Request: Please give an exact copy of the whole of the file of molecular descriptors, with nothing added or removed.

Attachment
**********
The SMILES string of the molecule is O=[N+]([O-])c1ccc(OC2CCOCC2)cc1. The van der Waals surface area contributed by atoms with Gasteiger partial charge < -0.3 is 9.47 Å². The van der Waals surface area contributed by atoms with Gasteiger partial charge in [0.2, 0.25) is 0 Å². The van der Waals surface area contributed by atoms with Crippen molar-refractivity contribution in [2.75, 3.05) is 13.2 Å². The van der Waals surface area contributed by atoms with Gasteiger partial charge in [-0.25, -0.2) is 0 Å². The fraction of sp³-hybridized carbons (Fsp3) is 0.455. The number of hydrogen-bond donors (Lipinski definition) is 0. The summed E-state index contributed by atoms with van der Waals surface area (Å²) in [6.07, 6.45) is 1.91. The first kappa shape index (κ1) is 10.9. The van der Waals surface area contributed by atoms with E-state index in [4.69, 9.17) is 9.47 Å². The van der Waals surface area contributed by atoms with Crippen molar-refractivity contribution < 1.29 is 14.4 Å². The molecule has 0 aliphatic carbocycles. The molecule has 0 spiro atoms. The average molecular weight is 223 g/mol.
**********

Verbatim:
The SMILES string of the molecule is O=[N+]([O-])c1ccc(OC2CCOCC2)cc1. The van der Waals surface area contributed by atoms with Gasteiger partial charge < -0.3 is 9.47 Å². The van der Waals surface area contributed by atoms with Gasteiger partial charge in [0.2, 0.25) is 0 Å². The van der Waals surface area contributed by atoms with Crippen molar-refractivity contribution in [2.75, 3.05) is 13.2 Å². The van der Waals surface area contributed by atoms with Gasteiger partial charge in [-0.25, -0.2) is 0 Å². The fraction of sp³-hybridized carbons (Fsp3) is 0.455. The number of hydrogen-bond donors (Lipinski definition) is 0. The summed E-state index contributed by atoms with van der Waals surface area (Å²) in [6.07, 6.45) is 1.91. The first kappa shape index (κ1) is 10.9. The van der Waals surface area contributed by atoms with E-state index in [4.69, 9.17) is 9.47 Å². The van der Waals surface area contributed by atoms with Crippen molar-refractivity contribution < 1.29 is 14.4 Å². The molecule has 0 aliphatic carbocycles. The molecule has 0 spiro atoms. The average molecular weight is 223 g/mol.